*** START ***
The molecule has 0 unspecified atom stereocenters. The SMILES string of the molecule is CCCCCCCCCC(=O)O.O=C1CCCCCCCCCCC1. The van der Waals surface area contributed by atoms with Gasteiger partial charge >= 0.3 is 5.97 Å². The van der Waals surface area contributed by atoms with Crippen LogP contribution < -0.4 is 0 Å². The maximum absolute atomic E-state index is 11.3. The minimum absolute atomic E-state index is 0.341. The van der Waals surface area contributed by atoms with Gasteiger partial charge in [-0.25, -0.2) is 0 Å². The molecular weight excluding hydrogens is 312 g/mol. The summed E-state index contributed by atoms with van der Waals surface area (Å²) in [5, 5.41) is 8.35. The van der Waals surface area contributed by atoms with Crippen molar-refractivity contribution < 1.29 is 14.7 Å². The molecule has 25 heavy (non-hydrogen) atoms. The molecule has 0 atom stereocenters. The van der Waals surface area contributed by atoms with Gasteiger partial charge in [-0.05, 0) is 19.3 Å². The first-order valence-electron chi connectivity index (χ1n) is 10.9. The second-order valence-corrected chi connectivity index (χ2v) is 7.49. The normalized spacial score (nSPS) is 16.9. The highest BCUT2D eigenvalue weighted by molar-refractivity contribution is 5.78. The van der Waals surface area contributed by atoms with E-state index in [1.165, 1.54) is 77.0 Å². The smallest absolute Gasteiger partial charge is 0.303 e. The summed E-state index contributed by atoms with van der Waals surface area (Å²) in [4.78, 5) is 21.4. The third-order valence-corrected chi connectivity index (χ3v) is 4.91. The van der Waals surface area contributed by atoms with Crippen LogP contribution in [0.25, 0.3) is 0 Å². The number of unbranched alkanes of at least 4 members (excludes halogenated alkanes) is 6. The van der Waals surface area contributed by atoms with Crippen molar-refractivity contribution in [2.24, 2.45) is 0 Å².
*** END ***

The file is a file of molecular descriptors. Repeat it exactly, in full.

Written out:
The molecule has 0 unspecified atom stereocenters. The SMILES string of the molecule is CCCCCCCCCC(=O)O.O=C1CCCCCCCCCCC1. The van der Waals surface area contributed by atoms with Gasteiger partial charge >= 0.3 is 5.97 Å². The van der Waals surface area contributed by atoms with Crippen LogP contribution < -0.4 is 0 Å². The maximum absolute atomic E-state index is 11.3. The minimum absolute atomic E-state index is 0.341. The van der Waals surface area contributed by atoms with Gasteiger partial charge in [-0.25, -0.2) is 0 Å². The molecular weight excluding hydrogens is 312 g/mol. The summed E-state index contributed by atoms with van der Waals surface area (Å²) in [5, 5.41) is 8.35. The van der Waals surface area contributed by atoms with Crippen molar-refractivity contribution < 1.29 is 14.7 Å². The molecule has 25 heavy (non-hydrogen) atoms. The molecule has 0 atom stereocenters. The van der Waals surface area contributed by atoms with Gasteiger partial charge in [-0.05, 0) is 19.3 Å². The first-order valence-electron chi connectivity index (χ1n) is 10.9. The second-order valence-corrected chi connectivity index (χ2v) is 7.49. The normalized spacial score (nSPS) is 16.9. The highest BCUT2D eigenvalue weighted by molar-refractivity contribution is 5.78. The van der Waals surface area contributed by atoms with E-state index in [1.165, 1.54) is 77.0 Å². The smallest absolute Gasteiger partial charge is 0.303 e. The summed E-state index contributed by atoms with van der Waals surface area (Å²) in [4.78, 5) is 21.4. The third-order valence-corrected chi connectivity index (χ3v) is 4.91. The van der Waals surface area contributed by atoms with Crippen LogP contribution in [0.25, 0.3) is 0 Å². The number of unbranched alkanes of at least 4 members (excludes halogenated alkanes) is 6. The van der Waals surface area contributed by atoms with Crippen molar-refractivity contribution in [2.24, 2.45) is 0 Å².